Health IT Pulse

Jan 23 2013   5:13PM GMT

HIPAA omnibus rule’s comment responses shed light on rulemaking

Don Fluckinger Profile: Don Fluckinger

Tags:
HIPAA
HIPAA business associate
OCR
Office for Civil Rights

As first reported in our story on the HIPAA omnibus rule earlier this week, if patients ask to have their health data sent via unencrypted email, it’s not the health care provider’s fault if that data is hacked once it leaves the facility. Provided, of course, the provider explains to the patient that unencrypted email is less safe, and the patient says “So what? Send it anyway.”

“We do not expect covered entities to educate individuals about encryption technology and information security,” U.S. Health and Human Services Office for Civil Rights (OCR) authors wrote by way of explanation in the regulation. “If individuals are notified of the risks, and still prefer unencrypted email, the individual has the right to receive protected health information in that way, and covered entities are not responsible for unauthorized access of protected health information while in transmission to the individual based on the individual’s request [or once it’s delivered].”

The 563-page omnibus rule will certainly put health care providers on edge, and  we’ll surely be interviewing sources for the next five years complaining of its onerous, business-paralyzing compliance tentacles. Partly it’s fear of the unknown: OnceOCRcreates an enforcement pattern and guidance arises around avoiding the same mistakes, some people will relax and get to business. Partly it’s because of the toxic political environment in which anti-government sentiment will poison all ideas from D.C., good and bad.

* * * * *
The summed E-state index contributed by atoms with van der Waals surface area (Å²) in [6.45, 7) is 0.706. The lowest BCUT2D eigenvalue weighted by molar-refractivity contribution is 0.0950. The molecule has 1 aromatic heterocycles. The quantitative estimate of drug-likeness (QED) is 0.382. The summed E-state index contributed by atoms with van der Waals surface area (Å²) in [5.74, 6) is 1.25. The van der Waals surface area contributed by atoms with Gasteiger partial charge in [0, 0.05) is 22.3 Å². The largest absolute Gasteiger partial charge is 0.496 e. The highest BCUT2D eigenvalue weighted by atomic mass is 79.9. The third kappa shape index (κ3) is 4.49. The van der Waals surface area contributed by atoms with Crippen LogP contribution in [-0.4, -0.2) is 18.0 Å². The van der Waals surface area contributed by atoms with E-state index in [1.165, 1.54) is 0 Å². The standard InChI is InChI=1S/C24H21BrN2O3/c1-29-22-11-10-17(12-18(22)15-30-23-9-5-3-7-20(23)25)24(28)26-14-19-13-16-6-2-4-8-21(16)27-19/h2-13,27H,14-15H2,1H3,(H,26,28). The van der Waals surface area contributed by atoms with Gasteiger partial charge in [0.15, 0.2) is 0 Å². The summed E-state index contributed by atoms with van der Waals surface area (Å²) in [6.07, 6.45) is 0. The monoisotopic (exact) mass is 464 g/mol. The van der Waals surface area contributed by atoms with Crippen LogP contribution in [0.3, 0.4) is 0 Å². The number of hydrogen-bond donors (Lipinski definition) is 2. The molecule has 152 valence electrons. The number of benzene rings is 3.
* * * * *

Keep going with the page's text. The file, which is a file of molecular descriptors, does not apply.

But read through the comments and OCR’s responses to them, and you’ll see one theme throughout. Providers are to protect patients’ data and make sure it’s available to the patient when they ask for it. If you peel away the layers of dos and don’ts and sometimes prescriptive wordings without a lot of technical guidance, you’ll see the overarching idea that the patient comes first. And no, it appears that regulators don’t expect physicians to teach patients the ins and outs of IT technicalities for which they aren’t experts, either.

Good luck, health IT leaders. You and your OCR-estimated 200,000-500,000 business associates have until mid-September to comply, and after that, it’s go time. Double good luck to the first wave of providers who will get visits from OCR now its audit program is coming out of pilot and going live. In an email, the agency indicated to SearchHealthIT that 115 providers were audited in the 2012 pilot. A report will be issued later this year based on those proceedings. After that, they said, “OCR is looking to stand up a permanent audit program.”

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